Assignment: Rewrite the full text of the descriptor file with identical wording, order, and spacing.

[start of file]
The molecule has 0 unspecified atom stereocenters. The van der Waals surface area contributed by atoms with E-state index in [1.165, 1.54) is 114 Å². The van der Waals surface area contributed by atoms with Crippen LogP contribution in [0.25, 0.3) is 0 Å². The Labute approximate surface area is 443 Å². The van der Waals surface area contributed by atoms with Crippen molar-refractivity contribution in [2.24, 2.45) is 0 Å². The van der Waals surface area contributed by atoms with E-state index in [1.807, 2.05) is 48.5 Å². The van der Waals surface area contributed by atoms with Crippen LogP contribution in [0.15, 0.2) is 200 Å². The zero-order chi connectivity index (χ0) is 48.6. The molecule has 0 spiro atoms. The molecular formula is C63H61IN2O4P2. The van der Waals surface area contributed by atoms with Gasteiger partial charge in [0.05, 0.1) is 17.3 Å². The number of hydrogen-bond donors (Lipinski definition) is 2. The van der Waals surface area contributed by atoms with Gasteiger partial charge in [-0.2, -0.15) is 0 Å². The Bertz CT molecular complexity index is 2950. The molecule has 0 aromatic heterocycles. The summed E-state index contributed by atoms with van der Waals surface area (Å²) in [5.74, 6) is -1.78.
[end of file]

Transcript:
The molecule has 0 unspecified atom stereocenters. The van der Waals surface area contributed by atoms with E-state index in [1.165, 1.54) is 114 Å². The van der Waals surface area contributed by atoms with Crippen LogP contribution in [0.25, 0.3) is 0 Å². The Labute approximate surface area is 443 Å². The van der Waals surface area contributed by atoms with Crippen molar-refractivity contribution in [2.24, 2.45) is 0 Å². The van der Waals surface area contributed by atoms with E-state index in [1.807, 2.05) is 48.5 Å². The van der Waals surface area contributed by atoms with Crippen LogP contribution in [0.15, 0.2) is 200 Å². The zero-order chi connectivity index (χ0) is 48.6. The molecule has 0 spiro atoms. The molecular formula is C63H61IN2O4P2. The van der Waals surface area contributed by atoms with Gasteiger partial charge in [0.05, 0.1) is 17.3 Å². The number of hydrogen-bond donors (Lipinski definition) is 2. The van der Waals surface area contributed by atoms with Gasteiger partial charge in [-0.2, -0.15) is 0 Å². The Bertz CT molecular complexity index is 2950. The molecule has 0 aromatic heterocycles. The summed E-state index contributed by atoms with van der Waals surface area (Å²) in [5.74, 6) is -1.78.